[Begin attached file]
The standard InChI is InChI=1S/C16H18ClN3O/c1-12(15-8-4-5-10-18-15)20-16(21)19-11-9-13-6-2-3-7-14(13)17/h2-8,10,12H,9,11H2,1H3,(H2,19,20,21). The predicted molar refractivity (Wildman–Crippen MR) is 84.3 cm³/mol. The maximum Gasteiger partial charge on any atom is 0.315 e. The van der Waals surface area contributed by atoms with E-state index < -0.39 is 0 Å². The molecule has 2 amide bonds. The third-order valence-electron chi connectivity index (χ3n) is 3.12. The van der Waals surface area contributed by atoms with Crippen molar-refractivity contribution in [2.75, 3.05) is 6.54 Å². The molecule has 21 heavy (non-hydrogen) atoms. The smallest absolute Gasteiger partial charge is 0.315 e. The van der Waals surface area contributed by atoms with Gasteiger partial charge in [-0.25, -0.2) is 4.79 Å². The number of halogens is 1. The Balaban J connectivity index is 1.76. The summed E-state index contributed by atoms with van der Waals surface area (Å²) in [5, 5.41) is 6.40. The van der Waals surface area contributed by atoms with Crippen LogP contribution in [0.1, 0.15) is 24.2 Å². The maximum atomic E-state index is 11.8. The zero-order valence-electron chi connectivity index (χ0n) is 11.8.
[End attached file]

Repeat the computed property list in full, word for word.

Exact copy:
The standard InChI is InChI=1S/C16H18ClN3O/c1-12(15-8-4-5-10-18-15)20-16(21)19-11-9-13-6-2-3-7-14(13)17/h2-8,10,12H,9,11H2,1H3,(H2,19,20,21). The predicted molar refractivity (Wildman–Crippen MR) is 84.3 cm³/mol. The maximum Gasteiger partial charge on any atom is 0.315 e. The van der Waals surface area contributed by atoms with E-state index < -0.39 is 0 Å². The molecule has 2 amide bonds. The third-order valence-electron chi connectivity index (χ3n) is 3.12. The van der Waals surface area contributed by atoms with Crippen molar-refractivity contribution in [2.75, 3.05) is 6.54 Å². The molecule has 21 heavy (non-hydrogen) atoms. The smallest absolute Gasteiger partial charge is 0.315 e. The van der Waals surface area contributed by atoms with Gasteiger partial charge in [-0.25, -0.2) is 4.79 Å². The number of halogens is 1. The Balaban J connectivity index is 1.76. The summed E-state index contributed by atoms with van der Waals surface area (Å²) in [5, 5.41) is 6.40. The van der Waals surface area contributed by atoms with Crippen LogP contribution in [0.1, 0.15) is 24.2 Å². The maximum atomic E-state index is 11.8. The zero-order valence-electron chi connectivity index (χ0n) is 11.8.